According to the US Academy of Environmental Engineers (AAEE), Environmental Engineers “work in any aspect of environmental protection. Major areas include air pollution control, industrial hygiene, radiation protection, hazardous waste management, toxic materials control, water supply, wastewater management, storm water management, solid waste disposal, public health, energy, and land management.” For more information, visit the Occupational Outlook HandbookSloan Cornerstone Career Center, and Earth and Environmental Engineering Department Website.

Environmental Engineers work in a variety of settings including:

  • Federal, State, or Local Government: Seeking to optimize infrastructure and processes (e.g. waste and water management) in ways that are environmentally-sound and compliant.
  • Research Firms or Laboratories: Primarily conducting field research and data collection as a function of consultation, laboratory services, and field technician services.
  • Environmental Consulting: Helping clients to comply with regulations, prevent environmental damage, and/or clean up hazardous sites. Can occur at either private consulting engineering firms or in-house at major corporations and private businesses. Private firms often specialize in particular areas, such as wastewater management, wetlands, energy efficiency, or air pollution.
  • Academia: Teaching in colleges and universities or conducting research.

Earth and Environmental Engineering Job Search

While some large organizations may recruit in the Fall semester, many others will seek full-time hires on an “as needed” basis. The key is to start your search early so that you do not miss opportunities. Use resources like the professional associations listed below to apply to positions and seek out networking opportunities, attend CCE’s Engineering Career Fair and Engineering Industry Showcase, and pay attention to your departments’ emails. The traditional method of entering this field is by obtaining a bachelor’s degree and applying directly to companies, the EPA, or other governmental agencies. After environmental engineers have gained work experience, there are several routes for advancement. Those working for the EPA can become department supervisors or switch to private industry or consulting. In-house environmental staff members may rise to supervisory positions. Engineers with consulting firms may become project managers or specialists in certain areas.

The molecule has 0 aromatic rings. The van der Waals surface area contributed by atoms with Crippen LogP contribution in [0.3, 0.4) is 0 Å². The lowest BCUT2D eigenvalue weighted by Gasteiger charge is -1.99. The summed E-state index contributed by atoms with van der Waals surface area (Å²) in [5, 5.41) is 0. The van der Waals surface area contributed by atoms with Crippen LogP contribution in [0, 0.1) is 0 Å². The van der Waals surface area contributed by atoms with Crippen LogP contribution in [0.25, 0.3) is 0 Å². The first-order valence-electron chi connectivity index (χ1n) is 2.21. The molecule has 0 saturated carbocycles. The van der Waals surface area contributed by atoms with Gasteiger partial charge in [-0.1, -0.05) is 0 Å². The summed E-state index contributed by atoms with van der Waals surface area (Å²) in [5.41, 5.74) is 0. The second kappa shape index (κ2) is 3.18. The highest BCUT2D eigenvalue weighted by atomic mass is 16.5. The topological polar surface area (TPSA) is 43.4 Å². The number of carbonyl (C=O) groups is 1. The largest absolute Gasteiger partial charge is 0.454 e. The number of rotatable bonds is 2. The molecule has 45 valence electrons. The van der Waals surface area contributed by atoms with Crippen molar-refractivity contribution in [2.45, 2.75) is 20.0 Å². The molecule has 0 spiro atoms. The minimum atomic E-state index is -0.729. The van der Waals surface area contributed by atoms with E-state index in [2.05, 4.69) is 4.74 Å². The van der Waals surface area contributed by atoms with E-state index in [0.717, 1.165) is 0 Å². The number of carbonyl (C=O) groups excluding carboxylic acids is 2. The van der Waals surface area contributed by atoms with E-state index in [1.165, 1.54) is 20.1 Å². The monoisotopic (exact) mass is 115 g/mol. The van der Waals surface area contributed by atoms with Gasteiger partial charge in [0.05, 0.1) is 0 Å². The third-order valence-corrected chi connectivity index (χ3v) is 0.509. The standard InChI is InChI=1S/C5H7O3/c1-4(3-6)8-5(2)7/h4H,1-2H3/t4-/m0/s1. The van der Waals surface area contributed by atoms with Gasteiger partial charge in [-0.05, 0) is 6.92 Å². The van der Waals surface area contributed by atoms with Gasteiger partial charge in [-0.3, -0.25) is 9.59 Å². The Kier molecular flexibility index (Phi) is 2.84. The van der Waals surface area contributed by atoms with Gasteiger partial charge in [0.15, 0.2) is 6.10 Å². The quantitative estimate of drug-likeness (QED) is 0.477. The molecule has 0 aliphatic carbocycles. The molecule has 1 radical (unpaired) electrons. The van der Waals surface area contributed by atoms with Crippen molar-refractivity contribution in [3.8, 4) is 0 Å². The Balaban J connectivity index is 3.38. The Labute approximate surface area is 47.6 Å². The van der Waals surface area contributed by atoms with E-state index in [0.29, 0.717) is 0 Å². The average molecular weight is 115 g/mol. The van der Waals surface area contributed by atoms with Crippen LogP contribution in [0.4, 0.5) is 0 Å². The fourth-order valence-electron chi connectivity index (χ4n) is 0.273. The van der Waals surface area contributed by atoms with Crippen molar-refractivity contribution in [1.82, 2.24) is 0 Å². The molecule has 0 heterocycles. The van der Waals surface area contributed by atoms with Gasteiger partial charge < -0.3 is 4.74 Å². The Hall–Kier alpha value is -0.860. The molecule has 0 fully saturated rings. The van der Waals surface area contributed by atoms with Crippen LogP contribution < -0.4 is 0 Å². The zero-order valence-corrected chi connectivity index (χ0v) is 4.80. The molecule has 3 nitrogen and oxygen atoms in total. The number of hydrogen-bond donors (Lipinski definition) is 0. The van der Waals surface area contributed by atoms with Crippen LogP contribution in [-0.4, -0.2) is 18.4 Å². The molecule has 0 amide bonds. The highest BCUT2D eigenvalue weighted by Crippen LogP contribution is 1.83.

Columbia Resources

    External Resources

    Professional Associations

    Internship/Job Boards 

    • Pathways to Science: To find programs such as undergraduate summer research opportunities, graduate fellowships, postdoctoral positions, as well as resources and materials pertaining to recruitment, retention, and mentoring
    • National Science Foundation REU Sites: The Research Experiences for Undergraduates (REU) program supports active research participation by undergraduate students in any of the areas of research funded by the National Science Foundation
    • American Academy for Advancement of Science: A resource list of AAAS career development programs
    • National Council for Science and the Environment: Offers a clearinghouse for Environmental internships
    • Engineering Jobs – Environmental: This component of the site is catered specifically to jobs in the environmental engineering industry
    • Environmental Health & Safety Jobs: A place to find environmental health and safety jobs across the country
    • Environmental Career Opportunities: This site offers environmentally-oriented jobs across a broad spectrum
    • SULI: The Science Undergraduate Laboratory Internship (SULI) program encourages undergraduate students to pursue science, technology, engineering, and mathematics (STEM) careers by providing research experiences at the Department of Energy (DOE) National Laboratories 
    • EPA: Leads the nation’s environmental science, research, education and assessment efforts, and works to protect our health and our environment
    • ACECNY: A proactive coalition of more than 270 firms representing every discipline of engineering related to the built environment — civil, structural, mechanical, electrical, geotechnical — and affiliated companies.
    • Research Gate: A network dedicated to science and research. Connect, collaborate and discover scientific publications, jobs and conferences
    • Engineering Central: Lists engineering positions and resumes across all engineering disciplines

    Top Employers

    • AECOM
    • CH2M Hill
    • Con Edison
    • Environmental Protection Agency
    • Hatch, Mott MacDonald
    • Hazen & Sawyer
    • Langan Engineering & Environmental Services
    • NYC Department of Environmental Protection
    • Parsons
    • Stantec Consulting Services

    Sloan Cornerstone Career Center hosts a list of other employers to explore.  See what Columbia students have gone on to do with their degree with CCE’s What Can You Do With A Degree in Earth & Environmental Engineering tipsheet.